BASEBALL -- As the Blue Jays enter game three in the American League Championship Series, they don't sit in the most ideal situation after losing once again to the Cleveland Indians 2-1.
M.V.P Josh Donaldson told reporters that after facing the Indians two days in a row, the Jays are hopeful they will figure out their strategy and will approach game three from a different angle.
However, Toronto is not worried. "We've been in worse situations before. We know how to come back," says first baseman Edwin Encarnacion.
Encarnacion could not be more accurate; Toronto has proven in the past that 0-2 deficits are a walk in the park.
"The same thing happened last year," said manager John Gibbons. "We fell down the first two games on the road, and came back and forced it back to Kansas City. Won a couple of big games at home."
Last year Toronto added their name to the short list of teams that have ever succeeded in overcoming an 0-2 deficit after being defeated in the first two games at home: the 2001 Yankees (against Oakland), the 2012 Giants (against Cincinnati) and now the 2015 Toronto Blue Jays (against Texas).
Based on last couple of weeks, it's likely that the Jays will be adding their name to MLB history once again. In the past, MLB teams that have faced a 0-2 deficit in a best of seven series have won game three 55.3% of the time. With the experience the Jays have in overcoming tough situations, these odds are in Toronto's favour.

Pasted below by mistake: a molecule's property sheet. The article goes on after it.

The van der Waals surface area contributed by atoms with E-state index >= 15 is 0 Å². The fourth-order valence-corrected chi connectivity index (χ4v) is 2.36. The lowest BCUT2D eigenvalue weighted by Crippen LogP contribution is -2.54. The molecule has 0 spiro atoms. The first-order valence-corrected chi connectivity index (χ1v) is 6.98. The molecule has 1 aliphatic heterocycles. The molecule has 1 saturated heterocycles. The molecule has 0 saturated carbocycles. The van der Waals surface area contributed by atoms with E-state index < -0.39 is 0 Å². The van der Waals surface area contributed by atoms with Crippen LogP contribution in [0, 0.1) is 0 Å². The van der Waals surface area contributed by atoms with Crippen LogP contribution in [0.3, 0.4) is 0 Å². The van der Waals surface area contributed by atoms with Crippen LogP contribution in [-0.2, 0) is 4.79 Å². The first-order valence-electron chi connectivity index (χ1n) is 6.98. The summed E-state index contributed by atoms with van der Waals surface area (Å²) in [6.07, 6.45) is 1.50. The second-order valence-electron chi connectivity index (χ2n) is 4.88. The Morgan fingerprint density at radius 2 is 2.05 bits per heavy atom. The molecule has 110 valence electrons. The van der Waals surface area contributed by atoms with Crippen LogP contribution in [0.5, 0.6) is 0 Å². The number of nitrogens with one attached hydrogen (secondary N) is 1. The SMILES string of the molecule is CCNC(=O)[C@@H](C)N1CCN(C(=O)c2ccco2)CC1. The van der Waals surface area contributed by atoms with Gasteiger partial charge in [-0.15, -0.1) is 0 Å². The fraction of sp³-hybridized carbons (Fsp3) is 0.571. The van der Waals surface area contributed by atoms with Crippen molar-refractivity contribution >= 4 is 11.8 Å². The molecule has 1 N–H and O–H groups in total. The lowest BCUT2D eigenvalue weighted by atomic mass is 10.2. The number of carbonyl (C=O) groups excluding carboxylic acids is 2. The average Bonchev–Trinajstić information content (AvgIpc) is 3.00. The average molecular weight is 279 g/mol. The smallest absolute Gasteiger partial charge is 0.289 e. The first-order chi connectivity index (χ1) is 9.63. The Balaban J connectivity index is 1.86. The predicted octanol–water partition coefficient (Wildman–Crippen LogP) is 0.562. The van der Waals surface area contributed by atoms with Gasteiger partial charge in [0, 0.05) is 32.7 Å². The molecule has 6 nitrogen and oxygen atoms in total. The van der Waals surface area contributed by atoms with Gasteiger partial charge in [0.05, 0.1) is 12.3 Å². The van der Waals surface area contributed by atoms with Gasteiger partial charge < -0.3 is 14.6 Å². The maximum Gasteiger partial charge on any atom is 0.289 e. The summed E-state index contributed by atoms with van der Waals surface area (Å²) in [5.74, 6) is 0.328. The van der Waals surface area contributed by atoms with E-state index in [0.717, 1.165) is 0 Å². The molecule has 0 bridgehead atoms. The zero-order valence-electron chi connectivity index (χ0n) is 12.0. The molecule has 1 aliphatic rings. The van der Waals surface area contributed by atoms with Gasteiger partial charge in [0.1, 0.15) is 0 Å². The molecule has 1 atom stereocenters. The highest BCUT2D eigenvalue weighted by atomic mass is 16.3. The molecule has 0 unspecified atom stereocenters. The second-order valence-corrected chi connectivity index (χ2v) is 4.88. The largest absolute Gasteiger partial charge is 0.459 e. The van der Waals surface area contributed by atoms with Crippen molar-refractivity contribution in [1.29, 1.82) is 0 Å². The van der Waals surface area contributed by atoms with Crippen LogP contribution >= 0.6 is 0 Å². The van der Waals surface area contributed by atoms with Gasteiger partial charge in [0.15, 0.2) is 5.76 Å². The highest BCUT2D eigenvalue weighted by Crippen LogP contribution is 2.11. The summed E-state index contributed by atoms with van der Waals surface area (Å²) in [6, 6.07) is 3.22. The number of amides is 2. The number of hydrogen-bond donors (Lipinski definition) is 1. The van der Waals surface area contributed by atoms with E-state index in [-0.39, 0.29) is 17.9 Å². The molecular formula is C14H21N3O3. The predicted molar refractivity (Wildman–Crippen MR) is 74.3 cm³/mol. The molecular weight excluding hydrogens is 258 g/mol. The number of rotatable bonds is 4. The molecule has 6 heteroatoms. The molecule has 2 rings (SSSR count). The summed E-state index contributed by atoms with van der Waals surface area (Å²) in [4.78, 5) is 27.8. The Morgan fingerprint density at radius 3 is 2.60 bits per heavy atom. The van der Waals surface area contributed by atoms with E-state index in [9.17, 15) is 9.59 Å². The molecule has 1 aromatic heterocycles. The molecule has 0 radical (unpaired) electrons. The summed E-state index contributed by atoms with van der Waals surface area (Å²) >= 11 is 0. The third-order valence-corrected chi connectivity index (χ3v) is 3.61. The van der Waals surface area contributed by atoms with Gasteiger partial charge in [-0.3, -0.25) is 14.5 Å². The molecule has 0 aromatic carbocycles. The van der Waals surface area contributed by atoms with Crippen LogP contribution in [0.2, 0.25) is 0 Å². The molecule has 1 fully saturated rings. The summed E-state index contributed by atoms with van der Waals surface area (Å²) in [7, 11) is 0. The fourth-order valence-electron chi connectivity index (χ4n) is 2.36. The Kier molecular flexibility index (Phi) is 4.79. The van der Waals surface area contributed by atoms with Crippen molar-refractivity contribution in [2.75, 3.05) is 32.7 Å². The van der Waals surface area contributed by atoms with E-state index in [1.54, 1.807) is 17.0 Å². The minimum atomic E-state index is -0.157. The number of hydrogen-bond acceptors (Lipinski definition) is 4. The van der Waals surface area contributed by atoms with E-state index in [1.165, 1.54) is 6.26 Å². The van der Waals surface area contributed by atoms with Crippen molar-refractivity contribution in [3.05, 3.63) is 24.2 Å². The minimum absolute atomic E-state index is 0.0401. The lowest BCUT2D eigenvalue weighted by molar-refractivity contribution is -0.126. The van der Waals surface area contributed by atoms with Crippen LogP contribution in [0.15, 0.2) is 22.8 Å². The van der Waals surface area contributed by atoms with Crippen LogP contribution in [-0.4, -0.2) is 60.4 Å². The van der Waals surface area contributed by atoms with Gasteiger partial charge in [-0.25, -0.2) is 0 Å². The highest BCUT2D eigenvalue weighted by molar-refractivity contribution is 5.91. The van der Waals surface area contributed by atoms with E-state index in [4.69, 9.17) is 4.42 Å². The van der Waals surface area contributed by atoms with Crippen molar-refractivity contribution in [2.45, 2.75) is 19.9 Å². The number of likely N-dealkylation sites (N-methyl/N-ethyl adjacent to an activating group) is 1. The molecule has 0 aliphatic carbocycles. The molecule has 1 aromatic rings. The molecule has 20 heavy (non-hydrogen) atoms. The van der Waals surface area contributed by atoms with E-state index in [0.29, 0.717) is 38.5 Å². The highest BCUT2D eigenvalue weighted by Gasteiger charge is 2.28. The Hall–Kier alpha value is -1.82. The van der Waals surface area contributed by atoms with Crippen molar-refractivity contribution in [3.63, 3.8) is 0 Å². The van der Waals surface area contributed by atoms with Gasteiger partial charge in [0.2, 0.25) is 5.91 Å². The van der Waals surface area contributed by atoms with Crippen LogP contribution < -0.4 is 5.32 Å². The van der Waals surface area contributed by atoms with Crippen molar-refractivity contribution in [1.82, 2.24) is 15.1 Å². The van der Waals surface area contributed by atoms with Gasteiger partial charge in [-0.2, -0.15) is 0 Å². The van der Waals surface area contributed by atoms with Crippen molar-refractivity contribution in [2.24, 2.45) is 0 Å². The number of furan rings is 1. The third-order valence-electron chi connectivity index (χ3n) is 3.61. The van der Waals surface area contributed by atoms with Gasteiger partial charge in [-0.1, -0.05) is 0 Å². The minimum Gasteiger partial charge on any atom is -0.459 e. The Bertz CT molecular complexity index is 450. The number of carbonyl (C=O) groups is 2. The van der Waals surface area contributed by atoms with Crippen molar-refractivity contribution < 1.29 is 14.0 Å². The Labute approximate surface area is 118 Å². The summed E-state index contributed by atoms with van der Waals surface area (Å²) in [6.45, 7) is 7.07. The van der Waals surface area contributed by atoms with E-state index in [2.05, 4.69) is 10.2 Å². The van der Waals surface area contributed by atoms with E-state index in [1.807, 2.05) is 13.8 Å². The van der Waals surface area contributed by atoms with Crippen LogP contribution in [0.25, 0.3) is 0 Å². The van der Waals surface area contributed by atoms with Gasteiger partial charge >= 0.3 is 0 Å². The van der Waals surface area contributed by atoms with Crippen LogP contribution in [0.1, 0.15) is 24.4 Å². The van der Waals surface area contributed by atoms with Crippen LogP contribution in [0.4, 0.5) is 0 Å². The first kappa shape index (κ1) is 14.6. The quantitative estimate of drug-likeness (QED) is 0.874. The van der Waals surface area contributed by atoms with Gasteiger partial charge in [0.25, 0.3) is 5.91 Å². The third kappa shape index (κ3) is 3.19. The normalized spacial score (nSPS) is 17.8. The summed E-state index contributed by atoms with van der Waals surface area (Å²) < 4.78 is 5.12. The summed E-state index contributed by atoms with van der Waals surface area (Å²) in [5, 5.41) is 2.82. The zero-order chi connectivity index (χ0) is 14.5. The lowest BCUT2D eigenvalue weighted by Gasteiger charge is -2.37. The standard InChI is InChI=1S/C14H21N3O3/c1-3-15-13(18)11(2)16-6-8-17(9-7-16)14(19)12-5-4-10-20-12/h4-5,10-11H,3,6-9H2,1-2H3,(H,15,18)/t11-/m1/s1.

This year, luck has definitely been on Toronto's side and will hopefully carry through to their series against Cleveland.
Toronto's pitcher for game three will be Marcus Stroman who had success against Cleveland the last time he faced them on August 21st.
In the first five innings, Stroman only allowed a first-inning single and two more in the second, contributing to the Jays ability to hold on to a 2-1 lead right up until the bottom of the eighth when he was replaced by Brett Cecil.
"There's no quit in us. We're going back home, that's huge for us, three games back home. We'll definitely make it interesting, I promise you that," said shortstop Troy Tulowitzki.
But to get there, the Jays need to start hitting.
In the first two games against Cleveland they hit .159 and had 10 hits overall.
"History shows we can hit the baseball," said catcher Russell Martin, making it clear that Toronto has no desire to stray away from tradition.